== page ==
Fact Sheet on the President's Domestic Agenda

Light, P.C.
Brookings Institution paper,

Bush continues a trend toward smaller agendas begun in the wake of the 1981 tax cuts, which sharply constrained the amount of federal funding for large scale, new programs. He also continues a trend among Republican presidents toward a �less-is-more� philosophy of domestic policy. His agenda is half as large as Richard Nixon's first-term agenda in 1969-72, a third smaller than Ronald Reagan's first-term agenda in 1981-84, and a quarter smaller than his father's first-term agenda in 1989-92. Although less ambitious than his predecessors, Bush's limited number of large-scale, new proposals have been undeniably bold. His tax cuts, education reform, social security revisions, prescription drug coverage, and homeland security reorganization are easily classified as large-scale, new proposals, and match up with the large-scale, new proposals of the past such as civil rights, voting rights, and Medicare under presidents John F. Kennedy and Lyndon Johnson, environmental protection, revenue sharing, and national health insurance under Richard M. Nixon, energy and social security reform under Jimmy Carter, tax cuts under Ronald Reagan, budget reform under George H. W. Bush, and national health care, Americorps, and welfare reform under Bill Clinton. However, what sets George W. Bush apart is the relatively shallow depth of his agenda. Whereas Kennedy and Johnson pursued 54 large-scale, new proposals in their two first terms, and Nixon another 18, Bush has pursued just five in his. Simply put, George W. Bush has placed all of his domestic policy proposals in a very small basket. Half of his agenda consists of small-scale, conventional proposals, including expanded drug treatment, pension reform, and an energy package that pales in comparison to the energy bills of previous administrations.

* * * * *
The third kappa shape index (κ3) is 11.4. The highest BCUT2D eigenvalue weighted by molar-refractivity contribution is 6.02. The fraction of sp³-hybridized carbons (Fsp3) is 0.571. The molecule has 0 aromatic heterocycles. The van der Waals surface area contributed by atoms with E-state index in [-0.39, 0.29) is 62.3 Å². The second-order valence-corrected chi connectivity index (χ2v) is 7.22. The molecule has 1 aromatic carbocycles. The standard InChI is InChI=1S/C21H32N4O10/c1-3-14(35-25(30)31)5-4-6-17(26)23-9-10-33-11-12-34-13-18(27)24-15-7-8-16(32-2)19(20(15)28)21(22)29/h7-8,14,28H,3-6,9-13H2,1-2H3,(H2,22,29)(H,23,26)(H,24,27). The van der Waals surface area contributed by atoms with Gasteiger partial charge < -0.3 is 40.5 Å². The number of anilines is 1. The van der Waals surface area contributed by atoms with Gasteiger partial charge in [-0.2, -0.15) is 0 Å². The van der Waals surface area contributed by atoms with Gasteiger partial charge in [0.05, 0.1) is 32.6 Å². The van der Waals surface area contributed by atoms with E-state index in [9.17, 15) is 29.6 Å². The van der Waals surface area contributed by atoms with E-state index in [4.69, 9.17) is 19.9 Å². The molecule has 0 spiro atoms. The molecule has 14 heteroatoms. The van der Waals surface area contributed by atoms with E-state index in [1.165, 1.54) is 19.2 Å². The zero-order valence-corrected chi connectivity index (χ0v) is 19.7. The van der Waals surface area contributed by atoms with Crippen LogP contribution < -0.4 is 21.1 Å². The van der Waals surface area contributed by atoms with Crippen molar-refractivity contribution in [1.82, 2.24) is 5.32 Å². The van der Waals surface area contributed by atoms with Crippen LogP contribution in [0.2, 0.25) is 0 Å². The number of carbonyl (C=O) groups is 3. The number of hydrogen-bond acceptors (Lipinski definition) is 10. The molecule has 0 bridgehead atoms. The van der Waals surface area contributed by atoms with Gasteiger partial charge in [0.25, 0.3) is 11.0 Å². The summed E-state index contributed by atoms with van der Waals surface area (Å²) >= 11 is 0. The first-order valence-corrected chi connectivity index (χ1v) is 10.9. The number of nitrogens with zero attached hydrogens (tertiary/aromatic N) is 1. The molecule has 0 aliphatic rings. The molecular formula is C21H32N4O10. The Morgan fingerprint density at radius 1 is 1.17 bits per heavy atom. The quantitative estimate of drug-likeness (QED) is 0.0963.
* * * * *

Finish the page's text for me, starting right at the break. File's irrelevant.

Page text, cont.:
Wagner Faculty